Another misericord with the carver's mark of an uprooted plant. This one is very worn but it is suggested that a fox can just be made out and the scene may be from the adventures of Reynard the Fox.
This scene represents the sport of wrestling - popular in Medieval times.
Some misericords represent the months of the year and this design could represent January or February with a person dressed in warm woollen clothing living off his/her's stores.
A swan with two leaves at the side - the badge of the Bohun family. Mary de-Bohun married Henry Bolinbroke (later Henry IV). A very similar carving can be found at All Souls College, Oxford.
In Medieval symbolism the owl, instead of being wise, represented ignorance and being a creature of the night was said to have shunned the light of the Gospel. Here it is being mobbed by two birds. Again there is a similar misericord at All Souls College, Oxford.
This design represents the ideal of womanhood - perhaps mother and daughter or married and unmarried women.
A porter or pedlar preparing for a journey on the road.
A decorative design of leaves - similar examples can be found elsewhere.
The misericord below is one of the famous of the Ludlow carvings and again bears the carver's mark of an uprooted plant. The central figure shows a successful wealthy man. The carving on the left, although damaged, shows grave symbols. The carving bears the message that, despite success in life, it will eventually end in death.
The design below illustrates a common misericord theme. A mermaid in the centre has a dolphin each side. The theme is anti-feminine - the mermaid a siren may lure men away from the true path of salvation.
The design below is probably the most famous of the Ludlow misericords and depicts a scene from the Last Judgement in the Chester Mystery Play.
A dishonest alewife who has constantly served short measures is shown in the centre being thrown over a devil's shoulder. A demon to the left reads a long list of her sins and the devil on the right is playing a bagpipe as she passes into Hell.
Another tale of caution is depicted below. The central figure is a Harpy (a young woman's head with the body and wings of a bat) accompanied by 2 bats which in Medieval times were creatures of darkness symbolising evil. The Harpy represents an attractive woman without morals who will use her charms to tempt men (Adam and Eve).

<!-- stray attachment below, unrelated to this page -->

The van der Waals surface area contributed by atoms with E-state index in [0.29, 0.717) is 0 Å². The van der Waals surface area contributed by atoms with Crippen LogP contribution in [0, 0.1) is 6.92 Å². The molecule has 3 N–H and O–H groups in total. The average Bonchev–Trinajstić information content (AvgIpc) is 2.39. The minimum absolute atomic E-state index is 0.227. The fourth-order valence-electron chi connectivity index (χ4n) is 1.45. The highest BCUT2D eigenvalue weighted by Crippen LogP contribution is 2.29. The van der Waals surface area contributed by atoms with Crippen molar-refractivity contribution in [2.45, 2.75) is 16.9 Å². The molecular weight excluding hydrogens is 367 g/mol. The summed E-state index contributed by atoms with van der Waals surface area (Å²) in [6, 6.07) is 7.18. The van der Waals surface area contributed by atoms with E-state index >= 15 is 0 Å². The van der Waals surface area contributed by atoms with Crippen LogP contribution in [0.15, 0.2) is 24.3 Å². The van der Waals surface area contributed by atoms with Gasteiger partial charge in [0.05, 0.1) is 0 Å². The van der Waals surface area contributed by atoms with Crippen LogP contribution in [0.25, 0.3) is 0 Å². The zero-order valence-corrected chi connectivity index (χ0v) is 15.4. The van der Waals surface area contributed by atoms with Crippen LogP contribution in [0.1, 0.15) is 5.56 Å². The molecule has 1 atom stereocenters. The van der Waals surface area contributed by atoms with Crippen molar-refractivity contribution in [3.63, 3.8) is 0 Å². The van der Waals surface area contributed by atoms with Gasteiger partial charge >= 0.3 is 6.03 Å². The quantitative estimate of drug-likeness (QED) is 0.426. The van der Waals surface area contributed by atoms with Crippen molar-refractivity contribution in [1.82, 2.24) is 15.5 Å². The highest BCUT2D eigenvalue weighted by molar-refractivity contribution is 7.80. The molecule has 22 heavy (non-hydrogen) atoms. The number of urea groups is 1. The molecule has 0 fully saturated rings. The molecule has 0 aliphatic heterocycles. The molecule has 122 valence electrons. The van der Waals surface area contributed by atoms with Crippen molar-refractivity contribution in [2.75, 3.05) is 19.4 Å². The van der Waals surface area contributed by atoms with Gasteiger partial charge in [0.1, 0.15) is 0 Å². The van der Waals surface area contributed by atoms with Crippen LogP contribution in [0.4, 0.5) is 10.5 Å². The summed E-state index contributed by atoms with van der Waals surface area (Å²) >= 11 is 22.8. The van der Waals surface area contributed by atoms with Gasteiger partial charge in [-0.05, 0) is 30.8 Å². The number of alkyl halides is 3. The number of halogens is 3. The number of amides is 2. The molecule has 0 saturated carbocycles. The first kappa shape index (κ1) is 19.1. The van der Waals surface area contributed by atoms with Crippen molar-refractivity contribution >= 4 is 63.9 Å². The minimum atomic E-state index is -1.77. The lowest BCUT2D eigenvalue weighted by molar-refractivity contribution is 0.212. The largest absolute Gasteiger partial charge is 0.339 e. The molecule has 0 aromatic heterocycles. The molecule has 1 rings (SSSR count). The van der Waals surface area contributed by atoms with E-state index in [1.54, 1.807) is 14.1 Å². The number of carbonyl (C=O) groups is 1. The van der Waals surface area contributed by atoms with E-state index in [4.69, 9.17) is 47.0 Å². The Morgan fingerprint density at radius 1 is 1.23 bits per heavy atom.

The next carving may be a cautionary tale against misplaced vanity. The lady in the centre is wearing a horned head-dress or hennin. This style of headwear was popular amongst women in the 1430's but was hated by priests who regarded it as the Devil's work.
Finally, if anyone is still with me!! (sorry I know this is a long post with far too many photos - in retrospect I should have put the misericords in a separate post) there is a photo of one of the poppyhead benchends. Sadly, yet again I missed most of them - I really should have re-read the guidebooks before visiting). This one represents St Catherine.
I also managed to miss (yet again) the A E Housman plaque on an exterior wall and the Parvis Room with its medieval paintings. If and when we return to Ludlow I'll try and visit St Laurence again. Apparently you can go up to the top of the Tower with fine views of Ludlow which may give the family something to do!
The last post on our holidays will, I promise, be a lot shorter with fewer photos!
The Parish Church of St Laurence, Ludlow : Guidebook
The Stained Glass of St Laurence, Ludlow : A Short Guide
Historic Ludlow - The Misericords and Choir Stalls of the Parish Church of St Laurence, Ludlow by Peter Klein